13. The Astrophysics of the Sun

    NASA Astrophysics Data System (ADS)

    Zirin, H.

    1998-06-01

    This is an entirely new edition of Harold Zirin's classic text on the solar atmosphere. Combining an introductory course in astrophysics with a comprehensive treatment of the theoretical and observational aspects of our present knowledge of the sun, the book has been completely updated. It includes a large number of spectacular new photographs, including many of the best solar pictures from the world's observatories. Professor Zirin is one of the leading scientists in his field. His lucid writing style, combined with considerable teaching experience, has resulted in a valuable and important textbook of astrophysics.

  14. Total eclipses of the sun.

    PubMed

    Zirker, J B

    1980-12-19

    Total eclipses of the sun offer research opportunities in a variety of sciences. Some of the advances in solar physics resulting from eclipse observations are discussed. Experiments at the total eclipse of 16 February 1980 in India are also described. These included a test of general relativity, studies in coronal physics, investigations of solar prominences, diameter measurements, a search for interplanetary dust, a study of the gravity waves in the earth's atmosphere, and experiments on the biological effects on animals and humans. PMID:17817829

  15. Newts: sun-compass orientation.

    PubMed

    Landreth, H F; Ferguson, D E

    1967-12-15

    Rough-skinned newts, captured from breeding ponds, oriented on courses that would have intersected the familiar shorelines at right angles, when released in a circular arena on land under the sun or moon. Pondward migrants oriented similarly. Reorientation failed under complete cloud cover and after 7 days of darkness in an environmental chamber, but persisted in newts whose eyes were excised and in those displaced more than 27 kilometers in darkness. Both normal and blind animals compensated for displacement in sunshine. Preliminary evidence suggests that alternative light receptors in blinded animals may be associated with the optic tectum. No evidence of olfactory guidance was observed. PMID:6058684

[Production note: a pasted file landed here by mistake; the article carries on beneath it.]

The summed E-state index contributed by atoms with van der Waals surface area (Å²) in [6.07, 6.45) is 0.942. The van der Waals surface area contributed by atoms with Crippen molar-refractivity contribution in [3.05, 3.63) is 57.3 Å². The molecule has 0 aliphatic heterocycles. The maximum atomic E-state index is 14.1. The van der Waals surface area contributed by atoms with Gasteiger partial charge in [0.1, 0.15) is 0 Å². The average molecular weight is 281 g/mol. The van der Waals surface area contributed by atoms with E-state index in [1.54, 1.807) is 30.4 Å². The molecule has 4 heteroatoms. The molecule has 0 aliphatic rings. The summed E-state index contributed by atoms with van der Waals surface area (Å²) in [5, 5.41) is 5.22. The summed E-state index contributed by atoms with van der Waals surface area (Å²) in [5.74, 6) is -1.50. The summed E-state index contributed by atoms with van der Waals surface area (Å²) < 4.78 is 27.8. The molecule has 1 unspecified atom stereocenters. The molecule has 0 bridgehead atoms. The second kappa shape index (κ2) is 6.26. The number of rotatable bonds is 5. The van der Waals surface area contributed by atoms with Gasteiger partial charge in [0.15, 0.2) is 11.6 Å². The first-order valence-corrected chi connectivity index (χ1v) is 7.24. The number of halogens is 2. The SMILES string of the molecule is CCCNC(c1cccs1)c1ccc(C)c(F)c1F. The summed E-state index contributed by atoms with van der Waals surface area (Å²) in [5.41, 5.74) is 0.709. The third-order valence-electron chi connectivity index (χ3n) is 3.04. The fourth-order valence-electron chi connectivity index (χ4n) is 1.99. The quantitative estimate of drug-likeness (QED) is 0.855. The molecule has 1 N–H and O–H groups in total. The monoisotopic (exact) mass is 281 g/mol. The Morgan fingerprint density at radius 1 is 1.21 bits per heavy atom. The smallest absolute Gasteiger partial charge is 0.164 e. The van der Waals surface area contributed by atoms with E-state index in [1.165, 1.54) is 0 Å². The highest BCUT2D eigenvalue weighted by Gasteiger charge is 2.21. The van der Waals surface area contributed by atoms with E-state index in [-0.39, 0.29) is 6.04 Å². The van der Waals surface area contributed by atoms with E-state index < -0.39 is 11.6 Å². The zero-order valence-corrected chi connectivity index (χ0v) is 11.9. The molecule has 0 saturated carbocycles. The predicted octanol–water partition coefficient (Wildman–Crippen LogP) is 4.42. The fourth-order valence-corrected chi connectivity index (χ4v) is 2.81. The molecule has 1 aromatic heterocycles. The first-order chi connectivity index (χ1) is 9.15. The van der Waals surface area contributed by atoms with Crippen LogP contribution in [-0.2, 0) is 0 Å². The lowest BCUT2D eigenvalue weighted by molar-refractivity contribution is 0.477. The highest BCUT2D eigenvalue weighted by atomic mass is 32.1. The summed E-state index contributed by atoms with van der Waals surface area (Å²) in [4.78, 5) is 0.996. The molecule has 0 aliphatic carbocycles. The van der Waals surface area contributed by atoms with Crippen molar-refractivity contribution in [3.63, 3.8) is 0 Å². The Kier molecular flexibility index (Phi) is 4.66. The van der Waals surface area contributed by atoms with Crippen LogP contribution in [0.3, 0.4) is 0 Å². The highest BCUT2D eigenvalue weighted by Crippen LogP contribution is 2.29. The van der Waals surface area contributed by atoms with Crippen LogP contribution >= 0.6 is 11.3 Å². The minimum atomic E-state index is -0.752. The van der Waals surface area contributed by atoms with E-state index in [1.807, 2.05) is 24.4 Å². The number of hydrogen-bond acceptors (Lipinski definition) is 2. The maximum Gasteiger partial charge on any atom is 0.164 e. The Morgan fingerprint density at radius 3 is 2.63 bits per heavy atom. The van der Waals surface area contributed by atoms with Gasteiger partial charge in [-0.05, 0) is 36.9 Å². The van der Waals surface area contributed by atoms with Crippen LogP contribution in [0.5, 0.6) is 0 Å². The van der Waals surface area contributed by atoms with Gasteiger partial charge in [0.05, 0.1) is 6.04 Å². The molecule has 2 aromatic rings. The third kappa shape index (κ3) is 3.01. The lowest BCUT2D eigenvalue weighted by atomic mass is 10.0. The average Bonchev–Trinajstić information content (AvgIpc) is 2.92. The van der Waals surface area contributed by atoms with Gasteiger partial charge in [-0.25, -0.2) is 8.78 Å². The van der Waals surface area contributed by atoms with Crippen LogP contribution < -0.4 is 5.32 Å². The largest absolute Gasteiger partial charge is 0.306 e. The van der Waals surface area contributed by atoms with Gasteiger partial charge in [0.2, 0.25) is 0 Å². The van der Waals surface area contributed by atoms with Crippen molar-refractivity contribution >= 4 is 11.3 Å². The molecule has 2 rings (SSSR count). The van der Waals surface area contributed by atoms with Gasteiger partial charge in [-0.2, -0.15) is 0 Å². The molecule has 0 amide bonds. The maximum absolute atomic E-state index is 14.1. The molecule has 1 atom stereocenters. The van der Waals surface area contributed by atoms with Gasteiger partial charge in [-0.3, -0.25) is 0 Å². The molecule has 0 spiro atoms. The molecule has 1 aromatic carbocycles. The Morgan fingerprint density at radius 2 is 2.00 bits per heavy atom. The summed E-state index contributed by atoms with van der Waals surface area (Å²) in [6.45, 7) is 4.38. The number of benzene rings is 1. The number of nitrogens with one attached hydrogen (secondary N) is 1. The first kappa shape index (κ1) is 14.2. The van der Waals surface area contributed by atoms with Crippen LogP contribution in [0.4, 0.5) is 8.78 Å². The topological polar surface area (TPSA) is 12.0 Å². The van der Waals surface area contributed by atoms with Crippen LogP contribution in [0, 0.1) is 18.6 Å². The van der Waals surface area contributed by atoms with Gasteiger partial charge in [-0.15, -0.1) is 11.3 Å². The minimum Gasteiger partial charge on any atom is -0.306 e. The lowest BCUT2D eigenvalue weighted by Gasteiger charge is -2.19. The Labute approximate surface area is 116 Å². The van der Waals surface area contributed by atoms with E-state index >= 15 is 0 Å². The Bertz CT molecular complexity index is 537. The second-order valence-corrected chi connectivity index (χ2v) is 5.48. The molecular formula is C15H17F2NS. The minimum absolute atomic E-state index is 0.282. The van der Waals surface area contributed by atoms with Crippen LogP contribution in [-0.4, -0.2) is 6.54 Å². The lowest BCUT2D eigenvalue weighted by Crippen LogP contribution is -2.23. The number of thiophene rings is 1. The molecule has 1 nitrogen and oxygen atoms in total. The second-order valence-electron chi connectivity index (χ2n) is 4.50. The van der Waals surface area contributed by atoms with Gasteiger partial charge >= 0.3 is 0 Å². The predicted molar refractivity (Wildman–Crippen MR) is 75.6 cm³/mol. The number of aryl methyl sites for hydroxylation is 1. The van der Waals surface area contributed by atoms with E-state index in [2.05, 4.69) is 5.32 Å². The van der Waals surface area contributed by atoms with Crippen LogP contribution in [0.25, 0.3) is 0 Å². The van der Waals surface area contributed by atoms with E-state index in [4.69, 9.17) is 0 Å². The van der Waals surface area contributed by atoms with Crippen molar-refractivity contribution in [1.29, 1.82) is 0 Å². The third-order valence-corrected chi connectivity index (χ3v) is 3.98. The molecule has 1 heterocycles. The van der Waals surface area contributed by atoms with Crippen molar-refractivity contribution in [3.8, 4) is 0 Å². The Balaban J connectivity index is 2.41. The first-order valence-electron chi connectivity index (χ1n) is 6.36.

16. Sensors feel digital pressure

    SciTech Connect

    Ham, J.

    1996-05-01

    Anyone who has connected a field instrument to an analog input card for a DCS, PLC or PC-based data acquisition or control system has faced the issue of analog-to-digital (A/D) conversion. Signal conversion always involves compromises in accuracy and speed. Digital communication with fieldbus eliminates the problem, right? Not exactly; fieldbus may simply move the A/D interface from the control room to the field. The vast majority of measuring instruments have analog sensors with signals that must be converted to strings of bits somewhere, somehow. Instrument manufacturers must embrace digital technology in sensor design, not just in transmitter design. One way to address the issue is to use microsystems technology, such as microelectro-mechanical systems (MEMS). Research at Delft University of Technology in the Netherlands, for example, is aimed at fabricating devices in silicon with all the components of a data-acquisition unit integrated on one chip. These smart sensors would host the sensor itself along with signal conditioning and A/D conversion circuits, and circuits for digital interfacing with a data processor. A/D conversion is still there, but encapsulated within and characterized as part of the sensor. Single-chip integration allows more signal processing within a manageable-sized package. Also, eliminating transmission of the analog signal, even within an instrument, reduces the chance for noise pickup. Less noise means instrument accuracy closer to actual sensor accuracy. 2 figs.